In 1872 Congress established Yellowstone National Park, and its vast wonders soon mesmerized early sightseers. One of them, school superintendent William Wallace Wylie, visited in July 1880 and was immediately smitten, arranging his first tour group a few weeks later. His initial effort evolved into a full-fledged business, and from 1896 to 1905 the Wylie Camping Company fed, sheltered, and guided thousands of Victorian vacationers through relaxed week-long tours of geysers, hot pools, waterfalls, and trails. Despite the park's wilderness setting, Wylie lured travelers with promises of comfort, ease, and delicious meals, claiming such luxuries as "woven wire springs under fine mattress beds; no sleeping on the ground...fine covered buggies to ride in." His "new method of caring for tourists" embraced separate dining tents, partitioned sleeping tents heated with stoves, informative outings, and fresh-air bonfires. The staff he hired utilized the park as an outdoor classroom and set an example for national park concessions. But operating the Wylie Camping Company was a formidable task. There were bears, runaway horses, and cantankerous stage coach drivers. Anecdotes include observations of wildlife, the arrest of a bison poacher, and an altercation with the park's game warden, Buffalo Jones. Wylie also contended with park superintendents, railroad officials, and politicians. Eventually the demands became too great, and he sold his business, only to reestablish it at Zion National Park. But the Wylie Camping Company and its owner's unswerving efforts helped develop, define, and preserve tourism in the West, particularly in America's first national park. Book jacket.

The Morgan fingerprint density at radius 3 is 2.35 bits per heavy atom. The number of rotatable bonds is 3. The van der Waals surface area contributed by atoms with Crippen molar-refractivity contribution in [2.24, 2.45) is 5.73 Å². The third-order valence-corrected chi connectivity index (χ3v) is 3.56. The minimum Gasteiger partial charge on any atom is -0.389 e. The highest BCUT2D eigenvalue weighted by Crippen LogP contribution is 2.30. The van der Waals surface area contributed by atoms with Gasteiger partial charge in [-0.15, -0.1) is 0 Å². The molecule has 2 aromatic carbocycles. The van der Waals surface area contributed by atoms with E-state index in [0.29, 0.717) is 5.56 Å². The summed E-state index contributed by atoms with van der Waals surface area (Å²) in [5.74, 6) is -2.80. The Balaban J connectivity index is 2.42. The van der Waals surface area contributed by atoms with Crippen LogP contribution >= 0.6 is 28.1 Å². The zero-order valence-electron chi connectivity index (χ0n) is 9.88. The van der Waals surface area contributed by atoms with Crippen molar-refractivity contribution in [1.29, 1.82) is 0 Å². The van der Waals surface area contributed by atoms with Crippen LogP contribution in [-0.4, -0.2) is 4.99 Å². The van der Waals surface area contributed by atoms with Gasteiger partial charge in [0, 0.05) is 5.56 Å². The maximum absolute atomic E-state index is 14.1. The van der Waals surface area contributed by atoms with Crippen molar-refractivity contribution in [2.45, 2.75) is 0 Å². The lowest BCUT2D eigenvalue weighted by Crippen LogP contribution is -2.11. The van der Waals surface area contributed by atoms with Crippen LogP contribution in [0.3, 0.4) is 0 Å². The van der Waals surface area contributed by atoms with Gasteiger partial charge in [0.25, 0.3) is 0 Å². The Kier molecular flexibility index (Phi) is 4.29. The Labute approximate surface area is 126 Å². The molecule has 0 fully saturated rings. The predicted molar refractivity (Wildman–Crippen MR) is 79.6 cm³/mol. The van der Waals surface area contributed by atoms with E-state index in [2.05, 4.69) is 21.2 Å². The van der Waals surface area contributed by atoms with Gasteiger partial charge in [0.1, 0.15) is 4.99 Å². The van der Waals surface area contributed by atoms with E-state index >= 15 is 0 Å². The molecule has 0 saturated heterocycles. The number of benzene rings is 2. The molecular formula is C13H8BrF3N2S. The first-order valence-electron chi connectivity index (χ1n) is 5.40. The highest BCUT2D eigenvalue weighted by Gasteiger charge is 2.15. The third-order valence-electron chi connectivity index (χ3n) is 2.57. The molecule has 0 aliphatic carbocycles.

Washington State University Press
Touring with the Wylie Camping Company in America¿s First National Park